1Now concerning spiritual gifts, brethren, I would not have you ignorant. 2Ye know that ye were Gentiles, carried away unto these dumb idols, even as ye were led. 3Wherefore I give you to understand, that no man speaking by the Spirit of God calleth Jesus accursed: and that no man can say that Jesus is the Lord, but by the Holy Ghost. 4Now there are diversities of gifts, but the same Spirit. 5And there are differences of administrations, but the same Lord. 6And there are diversities of operations, but it is the same God which worketh all in all. 7But the manifestation of the Spirit is given to every man to profit withal. 8For to one is given by the Spirit the word of wisdom; to another the word of knowledge by the same Spirit; 9To another faith by the same Spirit; to another the gifts of healing by the same Spirit; 10To another the working of miracles; to another prophecy; to another discerning of spirits; to another divers kinds of tongues; to another the interpretation of tongues: 11But all these worketh that one and the selfsame Spirit, dividing to every man severally as he will. 12For as the body is one, and hath many members, and all the members of that one body, being many, are one body: so also is Christ. 13For by one Spirit are we all baptized into one body, whether we be Jews or Gentiles, whether we be bond or free; and have been all made to drink into one Spirit. 14For the body is not one member, but many. 15If the foot shall say, Because I am not the hand, I am not of the body; is it therefore not of the body? 16And if the ear shall say, Because I am not the eye, I am not of the body; is it therefore not of the body? 17If the whole body were an eye, where were the hearing? If the whole were hearing, where were the smelling? 18But now hath God set the members every one of them in the body, as it hath pleased him. 19And if they were all one member, where were the body? 20But now are they many members, yet but one body. 21And the eye cannot say unto the hand, I have no need of thee: nor again the head to the feet, I have no need of you. 22Nay, much more those members of the body, which seem to be more feeble, are necessary: 23And those members of the body, which we think to be less honourable, upon these we bestow more abundant honour; and our uncomely parts have more abundant comeliness. 24For our comely parts have no need: but God hath tempered the body together, having given more abundant honour to that part which lacked. 25That there should be no schism in the body; but that the members should have the same care one for another. 26And whether one member suffer, all the members suffer with it; or one member be honoured, all the members rejoice with it. 27Now ye are the body of Christ, and members in particular. 28And God hath set some in the church, first apostles, secondarily prophets, thirdly teachers, after that miracles, then gifts of healings, helps, governments, diversities of tongues. 29Are all apostles? are all prophets? are all teachers? are all workers of miracles? 30Have all the gifts of healing? do all speak with tongues? do all interpret? 31But covet earnestly the best gifts: and yet shew I unto you a more excellent way.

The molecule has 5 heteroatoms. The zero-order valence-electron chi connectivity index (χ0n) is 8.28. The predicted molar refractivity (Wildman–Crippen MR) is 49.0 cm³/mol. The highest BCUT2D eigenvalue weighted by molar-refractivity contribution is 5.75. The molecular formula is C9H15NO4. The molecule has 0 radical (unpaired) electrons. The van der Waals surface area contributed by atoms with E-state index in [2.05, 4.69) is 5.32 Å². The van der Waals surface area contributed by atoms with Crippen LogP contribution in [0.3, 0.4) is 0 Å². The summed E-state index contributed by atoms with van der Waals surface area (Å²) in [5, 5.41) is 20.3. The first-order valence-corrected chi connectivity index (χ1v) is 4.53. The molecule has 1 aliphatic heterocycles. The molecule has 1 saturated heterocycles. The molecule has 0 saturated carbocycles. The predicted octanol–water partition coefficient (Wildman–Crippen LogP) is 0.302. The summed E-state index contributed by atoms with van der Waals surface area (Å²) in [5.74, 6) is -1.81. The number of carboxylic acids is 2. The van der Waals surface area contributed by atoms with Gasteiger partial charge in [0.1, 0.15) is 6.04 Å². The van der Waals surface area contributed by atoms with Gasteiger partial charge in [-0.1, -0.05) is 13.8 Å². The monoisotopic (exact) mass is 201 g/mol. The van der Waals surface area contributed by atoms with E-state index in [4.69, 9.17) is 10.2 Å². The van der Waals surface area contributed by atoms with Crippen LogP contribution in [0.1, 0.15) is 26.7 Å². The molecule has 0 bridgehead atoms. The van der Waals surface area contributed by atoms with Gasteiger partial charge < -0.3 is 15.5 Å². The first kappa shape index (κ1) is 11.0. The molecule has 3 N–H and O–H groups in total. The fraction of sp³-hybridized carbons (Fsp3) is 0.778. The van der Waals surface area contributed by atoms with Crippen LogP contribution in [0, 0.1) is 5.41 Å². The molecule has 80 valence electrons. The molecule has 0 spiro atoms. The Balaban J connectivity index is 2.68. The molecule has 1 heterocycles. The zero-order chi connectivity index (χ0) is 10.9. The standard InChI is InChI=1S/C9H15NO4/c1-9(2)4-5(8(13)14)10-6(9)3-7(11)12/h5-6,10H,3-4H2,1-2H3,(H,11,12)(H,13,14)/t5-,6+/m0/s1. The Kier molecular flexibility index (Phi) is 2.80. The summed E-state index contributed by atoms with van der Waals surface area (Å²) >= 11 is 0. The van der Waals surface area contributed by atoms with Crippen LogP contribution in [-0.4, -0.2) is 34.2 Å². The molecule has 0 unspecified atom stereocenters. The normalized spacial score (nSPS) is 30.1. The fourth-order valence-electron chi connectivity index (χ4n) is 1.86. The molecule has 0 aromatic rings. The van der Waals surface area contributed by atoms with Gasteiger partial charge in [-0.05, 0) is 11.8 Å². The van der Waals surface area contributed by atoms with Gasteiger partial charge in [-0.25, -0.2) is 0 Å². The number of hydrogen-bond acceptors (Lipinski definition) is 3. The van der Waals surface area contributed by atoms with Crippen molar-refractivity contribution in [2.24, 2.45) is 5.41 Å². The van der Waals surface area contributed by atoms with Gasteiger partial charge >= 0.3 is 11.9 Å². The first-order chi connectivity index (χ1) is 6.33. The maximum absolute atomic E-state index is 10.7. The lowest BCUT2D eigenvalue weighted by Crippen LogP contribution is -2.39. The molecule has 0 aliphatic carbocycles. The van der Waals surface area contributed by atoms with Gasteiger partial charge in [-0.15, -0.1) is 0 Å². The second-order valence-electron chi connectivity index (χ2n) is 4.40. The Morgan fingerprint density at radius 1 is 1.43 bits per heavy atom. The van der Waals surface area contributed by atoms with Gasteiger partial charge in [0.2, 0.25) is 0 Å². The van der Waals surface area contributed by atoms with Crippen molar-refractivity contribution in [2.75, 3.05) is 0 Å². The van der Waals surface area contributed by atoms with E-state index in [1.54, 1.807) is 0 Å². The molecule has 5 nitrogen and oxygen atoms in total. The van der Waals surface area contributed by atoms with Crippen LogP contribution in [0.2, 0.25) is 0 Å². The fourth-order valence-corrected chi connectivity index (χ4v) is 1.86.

A body of persons or things ranked in grades, orders, or classes. Used specifically of the 'Nine orders of angels'.
A non-physical being, or the non-physical but vital and intelligent part of a being, not limited by physical constraints.
Chief angel. In Christian tradition Michael, Gabriel and Raphael are considered to be archangels.
Supernatural beings closely linked with the work of God; his messengers, traditionally portrayed as having a winged human form.
The spirit which gives life to a human being; the part which lives on after death; a person's inner being (personality, intellect, emotions and will) which distinguishes them from animals.
The State, often envisaged using the image of a body with the ruler as the head.
The bigger world or cosmos. Anything from a planet to the whole universe.
Relating to, or contained in, the Bible. The Christian Bible consists of the Old Testament scriptures inherited from Judaism, together with the New Testament.
1. Term for a worshipping community of Christians.
2. The building in which Christians traditionally meet for worship.
3. The worldwide community of Christian believers.
Title (eventually used as name) given to Jesus, refering to an anointed person set apart for a special task such as a king.
A logical parallel to the thing being discussed, to help forward the argument. Often it is expressed as an extended simile. All analogies have their limits.